Donald Arnold Saner Sr.
- Bats Left, Throws Left
- Height 6' 0", Weight 190 lb.
- School Sacramento City College
- High School Elk Grove High School
First baseman Don Saner played eight seasons of minor league ball and won a AA batting title and two AA OBP titles.
Saner played quarterback in college in addition to baseball. He made his pro debut in 1953 with the Sherbrooke Indians (.228/?/.316 in 31 G) and Peoria Chiefs (.217/?/.267 in 19 G). With the 1954 Visalia Cubs, he improved to .299/?/.429 with 28 doubles. He was 6th in the California League in doubles. In '55, he hit .297/?/.405 for the Spartanburg Peaches, legging out 7 triples. He made the Tri-State League top 10 in both average and triples. In 1956, he hit .352 and slugged .611 in 28 games for the Keokuk Kernels before missing the rest of the year and all of 1957 while serving in the US military in Germany.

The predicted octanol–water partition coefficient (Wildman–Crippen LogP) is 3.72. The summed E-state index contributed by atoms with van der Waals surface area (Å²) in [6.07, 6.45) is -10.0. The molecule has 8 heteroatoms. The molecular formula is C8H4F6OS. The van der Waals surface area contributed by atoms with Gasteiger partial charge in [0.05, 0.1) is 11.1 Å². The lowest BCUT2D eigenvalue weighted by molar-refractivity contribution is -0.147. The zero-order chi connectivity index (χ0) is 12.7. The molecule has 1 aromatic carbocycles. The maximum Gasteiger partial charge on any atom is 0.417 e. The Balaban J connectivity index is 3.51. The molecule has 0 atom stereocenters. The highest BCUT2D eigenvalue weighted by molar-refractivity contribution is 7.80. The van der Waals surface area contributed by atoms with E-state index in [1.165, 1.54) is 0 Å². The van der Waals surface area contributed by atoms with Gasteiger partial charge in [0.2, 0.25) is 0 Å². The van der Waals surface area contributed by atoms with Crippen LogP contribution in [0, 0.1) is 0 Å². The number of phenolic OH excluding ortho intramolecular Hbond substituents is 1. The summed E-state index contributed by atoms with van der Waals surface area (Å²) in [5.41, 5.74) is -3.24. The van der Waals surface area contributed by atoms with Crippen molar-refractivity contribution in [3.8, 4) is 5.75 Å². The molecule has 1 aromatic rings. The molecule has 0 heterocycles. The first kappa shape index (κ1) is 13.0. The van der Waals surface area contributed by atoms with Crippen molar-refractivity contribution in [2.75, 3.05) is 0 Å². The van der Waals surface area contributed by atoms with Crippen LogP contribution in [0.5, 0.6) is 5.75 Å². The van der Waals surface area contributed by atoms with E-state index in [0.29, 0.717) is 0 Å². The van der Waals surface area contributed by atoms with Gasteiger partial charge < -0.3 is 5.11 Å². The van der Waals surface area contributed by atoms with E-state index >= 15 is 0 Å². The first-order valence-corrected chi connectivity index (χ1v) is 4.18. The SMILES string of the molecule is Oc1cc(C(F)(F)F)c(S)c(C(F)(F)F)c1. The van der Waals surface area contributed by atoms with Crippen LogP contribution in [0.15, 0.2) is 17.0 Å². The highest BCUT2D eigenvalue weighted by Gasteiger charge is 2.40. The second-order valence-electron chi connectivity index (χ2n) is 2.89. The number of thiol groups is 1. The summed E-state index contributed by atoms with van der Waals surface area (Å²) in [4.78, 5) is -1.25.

In 1958, Don returned to baseball with the Mobile Bears and batted .292/?/.402. He split 1959 between Mobile and the New Orleans Pelicans, hitting a combined .322/.435/.471 with 14 home runs, his only time with double-digit dingers. He drew 94 walks. He finished second in the Southern Association in average, behind Gordy Coleman, led in OBP (19 points ahead of Coleman), was 6th in walks (between Mickey Micelotta and Ernie Oravetz) and ranked 10th in RBI (79). Playing the outfield that year, he had 12 errors to only two assists. He hit .258/.379/.355 with 97 walks as Mobile's first baseman in 1960. He was third in the SA in walks behind Larry DiPippo and Chuck Coles.
While playing for the Little Rock Travelers in 1961, he hit .349/.461/.468. He also got his only appearance above AA, going 0 for 3 for the Salt Lake City Bees. He beat out Joe Christian for the batting title by 13 points, was 8th in walks and led in OBP (22 points ahead of Stan Palys). Following that season, he was acquired by the expansion Houston Colt .45's, but when he didn't make the big league club out of spring training, he retired. He later said "Well, I'd been bounced around and maybe was disillusioned."
After his baseball days, Saner was a longtime insurance salesman and executive. He died of complications from Lewy Body Dementia.